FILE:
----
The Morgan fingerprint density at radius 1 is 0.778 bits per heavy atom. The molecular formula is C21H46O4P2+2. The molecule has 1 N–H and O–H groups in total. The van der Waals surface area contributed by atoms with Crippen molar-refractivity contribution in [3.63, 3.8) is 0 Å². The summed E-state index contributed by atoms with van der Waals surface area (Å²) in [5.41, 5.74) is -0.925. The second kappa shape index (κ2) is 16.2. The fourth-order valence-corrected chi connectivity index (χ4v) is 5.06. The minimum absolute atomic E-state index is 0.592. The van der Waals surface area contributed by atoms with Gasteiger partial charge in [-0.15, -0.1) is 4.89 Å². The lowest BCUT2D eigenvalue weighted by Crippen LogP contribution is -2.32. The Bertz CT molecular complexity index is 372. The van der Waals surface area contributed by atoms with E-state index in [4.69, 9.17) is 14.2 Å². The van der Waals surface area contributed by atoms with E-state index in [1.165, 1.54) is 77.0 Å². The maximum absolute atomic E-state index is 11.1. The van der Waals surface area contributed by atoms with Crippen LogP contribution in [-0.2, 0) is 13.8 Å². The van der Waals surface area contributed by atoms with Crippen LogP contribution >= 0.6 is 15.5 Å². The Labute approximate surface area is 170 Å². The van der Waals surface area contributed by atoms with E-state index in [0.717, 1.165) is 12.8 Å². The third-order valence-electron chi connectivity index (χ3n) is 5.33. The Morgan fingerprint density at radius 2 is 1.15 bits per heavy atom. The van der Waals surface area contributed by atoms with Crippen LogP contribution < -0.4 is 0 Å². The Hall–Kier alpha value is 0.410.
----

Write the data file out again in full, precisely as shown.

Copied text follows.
The Morgan fingerprint density at radius 1 is 0.778 bits per heavy atom. The molecular formula is C21H46O4P2+2. The molecule has 1 N–H and O–H groups in total. The van der Waals surface area contributed by atoms with Crippen molar-refractivity contribution in [3.63, 3.8) is 0 Å². The summed E-state index contributed by atoms with van der Waals surface area (Å²) in [5.41, 5.74) is -0.925. The second kappa shape index (κ2) is 16.2. The fourth-order valence-corrected chi connectivity index (χ4v) is 5.06. The minimum absolute atomic E-state index is 0.592. The van der Waals surface area contributed by atoms with Gasteiger partial charge in [-0.15, -0.1) is 4.89 Å². The lowest BCUT2D eigenvalue weighted by Crippen LogP contribution is -2.32. The Bertz CT molecular complexity index is 372. The van der Waals surface area contributed by atoms with E-state index in [4.69, 9.17) is 14.2 Å². The van der Waals surface area contributed by atoms with E-state index in [1.165, 1.54) is 77.0 Å². The maximum absolute atomic E-state index is 11.1. The van der Waals surface area contributed by atoms with Crippen LogP contribution in [-0.2, 0) is 13.8 Å². The van der Waals surface area contributed by atoms with Crippen LogP contribution >= 0.6 is 15.5 Å². The Labute approximate surface area is 170 Å². The van der Waals surface area contributed by atoms with E-state index in [0.717, 1.165) is 12.8 Å². The third-order valence-electron chi connectivity index (χ3n) is 5.33. The Morgan fingerprint density at radius 2 is 1.15 bits per heavy atom. The van der Waals surface area contributed by atoms with Crippen LogP contribution < -0.4 is 0 Å². The Hall–Kier alpha value is 0.410.